And on the seventh day of mourning, the priests of Haidenluma were all assembled in their temple that faced the sun and Haidenhaid. They lighted the black candles and opened the chest wherein lay the sacred sword. For this sword could cut souls and destroy them so that they might not live to enter the gate of Shadenshade there to find peace eternal.

Loverlain's soul would not submit even under the edge of the sacred knife. It would rather be destroyed altogether than forsake the happy abode of the charming princess. But Wandawind would not have the soul of Loverlain destroyed. She asked it to leave her body and to wait at the rock by the river.

So again were the priests of Haidenluma triumphant. Bugles were sounded, tom-toms were played, and sirens were blown all over the land, for again was Wandawind herself and her marriage with the King of Radan could now take place.

All the land was happy, and there was no end to the joy and clamour, which only increased with the fall of night. Fires were made, and around them a happy people drank and danced. In the midst of the festivities, as the waning moon crept from beneath a heavy cloud, the face of Wandawind grew pale in death, her soul departing to the rock below to meet the soul of Loverlain. To this very

p. 362

day the two souls are forever floating over the waters of the river in eternal embrace.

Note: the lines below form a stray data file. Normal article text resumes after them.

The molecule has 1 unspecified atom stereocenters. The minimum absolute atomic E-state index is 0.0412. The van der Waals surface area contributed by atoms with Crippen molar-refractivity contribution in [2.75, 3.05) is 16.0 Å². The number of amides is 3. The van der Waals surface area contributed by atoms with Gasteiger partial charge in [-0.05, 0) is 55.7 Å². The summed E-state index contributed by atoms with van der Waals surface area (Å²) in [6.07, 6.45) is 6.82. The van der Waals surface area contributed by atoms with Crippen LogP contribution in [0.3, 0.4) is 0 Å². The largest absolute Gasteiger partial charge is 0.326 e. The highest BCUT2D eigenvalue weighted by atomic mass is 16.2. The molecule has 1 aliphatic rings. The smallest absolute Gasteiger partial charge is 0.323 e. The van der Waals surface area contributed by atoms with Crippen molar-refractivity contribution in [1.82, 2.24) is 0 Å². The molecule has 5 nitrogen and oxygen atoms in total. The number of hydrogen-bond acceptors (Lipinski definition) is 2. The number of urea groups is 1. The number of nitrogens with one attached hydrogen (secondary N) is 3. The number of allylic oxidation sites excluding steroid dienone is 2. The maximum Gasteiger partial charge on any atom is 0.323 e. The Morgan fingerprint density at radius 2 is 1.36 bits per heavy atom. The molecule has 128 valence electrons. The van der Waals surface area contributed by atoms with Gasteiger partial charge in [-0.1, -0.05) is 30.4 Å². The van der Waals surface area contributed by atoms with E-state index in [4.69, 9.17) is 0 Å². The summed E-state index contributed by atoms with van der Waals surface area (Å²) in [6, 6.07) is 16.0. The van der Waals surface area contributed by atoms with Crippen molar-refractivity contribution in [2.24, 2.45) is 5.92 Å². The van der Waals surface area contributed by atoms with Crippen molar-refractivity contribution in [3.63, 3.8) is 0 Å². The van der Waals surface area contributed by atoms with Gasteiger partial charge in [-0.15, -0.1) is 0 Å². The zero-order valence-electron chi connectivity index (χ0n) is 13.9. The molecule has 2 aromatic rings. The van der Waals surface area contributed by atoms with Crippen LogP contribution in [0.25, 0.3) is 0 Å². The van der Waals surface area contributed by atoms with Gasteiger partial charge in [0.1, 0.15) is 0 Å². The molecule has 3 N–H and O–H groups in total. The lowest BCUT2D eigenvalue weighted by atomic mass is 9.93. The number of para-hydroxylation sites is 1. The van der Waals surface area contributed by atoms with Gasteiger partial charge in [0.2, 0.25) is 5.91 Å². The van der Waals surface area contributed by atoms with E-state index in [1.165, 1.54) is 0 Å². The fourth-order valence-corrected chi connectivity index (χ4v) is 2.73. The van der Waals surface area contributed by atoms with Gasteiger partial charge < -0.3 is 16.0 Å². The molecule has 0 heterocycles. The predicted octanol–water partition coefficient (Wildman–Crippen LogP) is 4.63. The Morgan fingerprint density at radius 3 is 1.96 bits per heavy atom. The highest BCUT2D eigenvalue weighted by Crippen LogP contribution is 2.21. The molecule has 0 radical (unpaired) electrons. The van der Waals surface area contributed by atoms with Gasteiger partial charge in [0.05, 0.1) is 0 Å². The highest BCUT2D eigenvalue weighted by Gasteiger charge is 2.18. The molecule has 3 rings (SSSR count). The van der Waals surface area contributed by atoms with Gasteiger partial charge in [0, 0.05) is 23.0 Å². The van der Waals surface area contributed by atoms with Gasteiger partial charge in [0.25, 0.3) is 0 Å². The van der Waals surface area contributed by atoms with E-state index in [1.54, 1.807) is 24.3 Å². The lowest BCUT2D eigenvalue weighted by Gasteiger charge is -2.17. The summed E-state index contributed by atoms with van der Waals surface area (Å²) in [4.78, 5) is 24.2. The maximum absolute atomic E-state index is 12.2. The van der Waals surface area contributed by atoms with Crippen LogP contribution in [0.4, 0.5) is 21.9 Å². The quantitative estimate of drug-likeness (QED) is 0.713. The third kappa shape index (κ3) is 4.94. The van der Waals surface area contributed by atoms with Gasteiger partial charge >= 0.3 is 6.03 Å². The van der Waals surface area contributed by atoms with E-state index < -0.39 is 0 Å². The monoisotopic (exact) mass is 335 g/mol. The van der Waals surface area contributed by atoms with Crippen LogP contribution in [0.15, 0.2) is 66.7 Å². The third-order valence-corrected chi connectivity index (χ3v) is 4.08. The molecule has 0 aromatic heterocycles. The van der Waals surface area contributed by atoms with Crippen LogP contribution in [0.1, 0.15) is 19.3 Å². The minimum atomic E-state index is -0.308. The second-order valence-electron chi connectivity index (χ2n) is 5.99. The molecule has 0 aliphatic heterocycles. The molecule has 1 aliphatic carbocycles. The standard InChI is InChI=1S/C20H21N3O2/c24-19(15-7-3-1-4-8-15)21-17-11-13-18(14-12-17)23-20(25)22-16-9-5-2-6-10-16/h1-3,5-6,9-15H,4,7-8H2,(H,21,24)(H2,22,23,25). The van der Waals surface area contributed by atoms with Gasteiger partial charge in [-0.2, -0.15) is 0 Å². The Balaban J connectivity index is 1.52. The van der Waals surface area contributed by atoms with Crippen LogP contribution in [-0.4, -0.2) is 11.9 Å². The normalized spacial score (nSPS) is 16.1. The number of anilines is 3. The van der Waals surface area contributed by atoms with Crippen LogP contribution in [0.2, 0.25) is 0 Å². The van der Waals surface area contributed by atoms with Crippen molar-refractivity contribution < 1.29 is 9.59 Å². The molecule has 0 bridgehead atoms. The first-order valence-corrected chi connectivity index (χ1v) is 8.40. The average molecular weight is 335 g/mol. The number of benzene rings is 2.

And this is the end of the story. Because she defied the priests of Haidenluma, the soul of the princess could never enter Shadenshade. But Wandawind would fain be worried, for what is life on earth and eternal peace in Shadenshade in the face of love triumphant?


This is also the end of the story of love as it emerged from the momentary passion of physical desire into the realm of the spirit. Love was born of physical desire, yet Loverlain dared to forego all desire, life itself, out of his love for Wandawind. And the princess went even farther, defying death itself for love. The spirit of love steps over life and transcends death, to remain like the Spirit of God, forever moving over the waters.

Love could never have reached this stage were it not for the Spirit of God with which it had merged in the union of love and religion. That which once was brutal passion, mere physical hunger, was only little tempered by the social relationship and comradeship that proximity to the object of sex afforded. He who caught his woman in the field and raped her at his whim, was possessed of little more refinement when he was forced to keep her at his side for a while or compelled to associate with her in some social task. It was only when he came to do his loving in the temple that he discovered esthetic values in this prime force of his life. For just as music regulates sound, so have the temple requirements regulated man's sexual conduct within its walls. What was elsewhere a savage outbreak, animal fashion, was here reduced to an artistic accomplishment.

p. 363

In fact, it was in the temple that man made an art of his loving, an ars amandi, which Western man has well nigh forgotten. And not until he relearns this sacred art will he be completely happy again.